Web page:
logo
How It WorksPricingBlogRecipesStories

Break The Yo-Yo Dieting Cycle

thumbnail

Yo-Yo Dieting is extremely stressful on your body.

Aside from the obvious hunger, tiredness, lethargy, and growing obsession over food, you also run the risk of messing with your hormone production, losing muscle mass and strength, and lowering your metabolic rate.

While these are all part and parcel of dieting to a degree, spending too much time dieting or in a calorie deficit will greatly increase these risks, making future weight loss much more difficult.

This is where reverse dieting comes in.

The concept is to gradually raise calories and drop cardio so that you get your metabolism back on track, start gaining lean muscle and feel stronger physically and mentally. How quickly you raise calories depends on your goals, but the key is to go fast enough so that you don’t feel like you’re still dieting for months on end, but not so fast that you gain excessive amounts of unnecessary body fat.

Due to the greater prominence given to reverse dieting in recent years, more and more people are getting the message that they can’t just keep dieting and that reversing is critical for both the body and mind.

The trouble is, most people don’t reverse diet for nearly as long as they should. Many think that as little as 6 to 8 weeks is enough before dieting again, but the truth is that it takes much longer than this.

A History of Extreme Dieting

It’s a sad fact of fitness that many people undertake extreme diets year after year and get into a cycle of trying to be lean all the time. This is common among competitors who want to step on stage every year or models who do shoots every few months.

But this line of thinking isn’t just limited to physique athletes. There are plenty of people outside of the fitness realm who have been on and off the fat loss bandwagon their entire lives.

Extreme dieting is usually linked to a drastic cut in calories and carb or fat intake, the elimination of entire food groups, or blindly following a meal plan with no consideration of macros. But there are also flexible dieters who subject their bodies and metabolisms to the perils of reckless dieting, spending the majority of each year in a deficit.

“When you return to a higher calorie intake, your body is primed to gain excess fat”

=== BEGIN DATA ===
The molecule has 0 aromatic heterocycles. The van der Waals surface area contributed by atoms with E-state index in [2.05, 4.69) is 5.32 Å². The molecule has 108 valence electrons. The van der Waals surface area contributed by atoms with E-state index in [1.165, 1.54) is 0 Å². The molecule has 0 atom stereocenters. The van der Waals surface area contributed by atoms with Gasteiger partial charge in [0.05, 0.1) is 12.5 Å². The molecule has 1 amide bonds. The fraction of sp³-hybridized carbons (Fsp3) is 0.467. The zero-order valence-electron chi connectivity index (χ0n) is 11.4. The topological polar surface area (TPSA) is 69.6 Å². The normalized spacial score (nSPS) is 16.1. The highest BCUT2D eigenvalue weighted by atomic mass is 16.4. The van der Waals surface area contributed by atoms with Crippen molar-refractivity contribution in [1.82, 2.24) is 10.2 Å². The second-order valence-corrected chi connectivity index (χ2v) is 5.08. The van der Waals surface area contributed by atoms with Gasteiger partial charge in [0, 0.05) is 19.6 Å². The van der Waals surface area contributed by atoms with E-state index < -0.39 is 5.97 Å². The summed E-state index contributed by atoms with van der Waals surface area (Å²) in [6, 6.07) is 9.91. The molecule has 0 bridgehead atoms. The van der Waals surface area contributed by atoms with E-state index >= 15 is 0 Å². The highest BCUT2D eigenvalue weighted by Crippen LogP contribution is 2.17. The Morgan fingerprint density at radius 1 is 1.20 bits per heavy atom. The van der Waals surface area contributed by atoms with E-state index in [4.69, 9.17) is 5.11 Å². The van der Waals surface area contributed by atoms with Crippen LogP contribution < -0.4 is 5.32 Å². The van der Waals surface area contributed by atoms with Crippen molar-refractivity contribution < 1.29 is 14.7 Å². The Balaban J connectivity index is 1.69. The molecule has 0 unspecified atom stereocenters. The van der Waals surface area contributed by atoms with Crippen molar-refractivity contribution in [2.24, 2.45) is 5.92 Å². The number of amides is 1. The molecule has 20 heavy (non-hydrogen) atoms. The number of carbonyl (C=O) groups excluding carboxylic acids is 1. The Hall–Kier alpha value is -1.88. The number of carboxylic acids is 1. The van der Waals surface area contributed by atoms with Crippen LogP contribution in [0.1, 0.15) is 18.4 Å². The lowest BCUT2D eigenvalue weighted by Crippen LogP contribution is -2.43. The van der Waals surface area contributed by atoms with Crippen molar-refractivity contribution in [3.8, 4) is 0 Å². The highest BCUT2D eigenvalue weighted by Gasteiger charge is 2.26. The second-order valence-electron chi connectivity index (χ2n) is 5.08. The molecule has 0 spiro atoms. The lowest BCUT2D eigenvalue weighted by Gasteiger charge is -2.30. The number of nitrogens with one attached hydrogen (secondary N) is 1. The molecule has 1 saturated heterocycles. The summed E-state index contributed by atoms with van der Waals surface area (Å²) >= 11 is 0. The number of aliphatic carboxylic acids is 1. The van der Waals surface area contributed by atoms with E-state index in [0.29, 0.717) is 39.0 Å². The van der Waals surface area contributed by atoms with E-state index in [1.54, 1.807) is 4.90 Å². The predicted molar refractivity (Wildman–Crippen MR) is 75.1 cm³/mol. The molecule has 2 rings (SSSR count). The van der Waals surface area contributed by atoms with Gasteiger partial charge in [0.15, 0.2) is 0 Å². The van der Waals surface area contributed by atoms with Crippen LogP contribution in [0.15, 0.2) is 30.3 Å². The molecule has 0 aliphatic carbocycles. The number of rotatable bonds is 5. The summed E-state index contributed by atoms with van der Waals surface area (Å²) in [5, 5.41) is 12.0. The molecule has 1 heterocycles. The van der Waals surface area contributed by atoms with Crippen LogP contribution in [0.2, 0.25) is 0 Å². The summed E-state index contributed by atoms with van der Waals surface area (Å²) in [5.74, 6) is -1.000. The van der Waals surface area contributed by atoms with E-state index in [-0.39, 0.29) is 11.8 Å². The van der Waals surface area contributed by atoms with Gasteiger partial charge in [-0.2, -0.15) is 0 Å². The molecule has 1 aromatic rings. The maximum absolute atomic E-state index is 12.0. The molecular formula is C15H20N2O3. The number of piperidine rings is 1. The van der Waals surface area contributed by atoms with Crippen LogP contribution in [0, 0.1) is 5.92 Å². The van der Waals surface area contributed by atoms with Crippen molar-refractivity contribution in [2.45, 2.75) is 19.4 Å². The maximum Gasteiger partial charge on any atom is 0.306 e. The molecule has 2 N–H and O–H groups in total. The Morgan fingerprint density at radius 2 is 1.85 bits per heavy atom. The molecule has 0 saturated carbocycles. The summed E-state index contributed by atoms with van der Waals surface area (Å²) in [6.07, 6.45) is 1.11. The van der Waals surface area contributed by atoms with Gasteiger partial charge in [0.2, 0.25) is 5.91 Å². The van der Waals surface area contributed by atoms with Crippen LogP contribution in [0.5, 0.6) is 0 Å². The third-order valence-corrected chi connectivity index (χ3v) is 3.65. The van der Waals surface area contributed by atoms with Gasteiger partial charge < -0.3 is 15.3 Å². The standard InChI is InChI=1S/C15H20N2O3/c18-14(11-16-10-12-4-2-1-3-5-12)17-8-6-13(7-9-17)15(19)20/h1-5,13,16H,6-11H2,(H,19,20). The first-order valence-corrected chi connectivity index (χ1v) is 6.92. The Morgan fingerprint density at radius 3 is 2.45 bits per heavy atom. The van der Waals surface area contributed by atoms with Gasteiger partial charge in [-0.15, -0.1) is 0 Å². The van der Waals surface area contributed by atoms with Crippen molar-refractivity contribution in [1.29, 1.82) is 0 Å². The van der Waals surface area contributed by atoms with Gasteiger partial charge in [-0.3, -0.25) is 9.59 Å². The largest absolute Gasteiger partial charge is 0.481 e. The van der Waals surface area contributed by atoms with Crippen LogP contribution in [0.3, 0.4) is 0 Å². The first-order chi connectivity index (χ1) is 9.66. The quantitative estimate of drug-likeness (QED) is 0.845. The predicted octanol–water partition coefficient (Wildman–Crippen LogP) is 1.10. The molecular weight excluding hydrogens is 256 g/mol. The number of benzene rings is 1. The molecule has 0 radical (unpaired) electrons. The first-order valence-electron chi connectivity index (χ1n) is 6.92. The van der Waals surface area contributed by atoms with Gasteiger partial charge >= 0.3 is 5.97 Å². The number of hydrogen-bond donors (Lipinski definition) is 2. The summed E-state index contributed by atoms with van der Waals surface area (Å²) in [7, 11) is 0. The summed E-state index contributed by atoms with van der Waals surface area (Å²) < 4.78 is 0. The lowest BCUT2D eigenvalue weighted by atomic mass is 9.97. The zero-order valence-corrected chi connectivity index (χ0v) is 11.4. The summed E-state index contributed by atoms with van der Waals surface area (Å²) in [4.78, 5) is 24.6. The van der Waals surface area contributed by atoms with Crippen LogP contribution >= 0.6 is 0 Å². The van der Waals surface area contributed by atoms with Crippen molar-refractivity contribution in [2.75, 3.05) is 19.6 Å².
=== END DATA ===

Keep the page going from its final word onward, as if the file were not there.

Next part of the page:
Doing this can result in adaptive thermogenesis, where your body acclimates to a lower calorie intake. To survive on less food, your organs start to use less energy, fewer calories are used for hormone production, and your subconscious activity levels drop [1]. Even your muscles start to use fewer calories during exercise. As a result, when you return to a higher calorie intake, your body is primed to gain excess fat [2,3].

To prevent this from happening, a reverse diet is required.

Play the Long Game

Reverse dieting correctly can reignite your metabolism and repair any damage done to your hormone levels when dieting, but it’s not an overnight fix. It’s going to take time, and it certainly can’t be done in a matter of a few weeks.

Realistically, depending on how extreme the diet, how long you dieted for, and how high you jacked up your activity, it might take 6 months or even a year of reverse dieting and holding calories high for your metabolism and health to recover.

To show just how debilitating a diet can potentially be, researchers from The University of North Carolina carried out a 12-month case study on a natural bodybuilder. You can see the results of the diet below:

This makes it clear—If you diet down to a very low level of body fat, you can’t just increase your calories again and expect to return to normal in a matter of a few months.

With the bodybuilder in the case study, 5 months after his diet, he was heavier than when he began, but his resting metabolic rate was lower. His calorie intake and body fat had returned to pre-diet levels and he’d even gained some muscle, but his metabolism was still lagging behind. Likewise, his testosterone, T3, and T4 levels still weren’t back to normal yet [4].

While this is an extreme case using someone who got to competition levels of body fat, it demonstrates that after you diet, you’ve got to give things time to settle down and get your health back before you even think about getting lean and cutting calories again.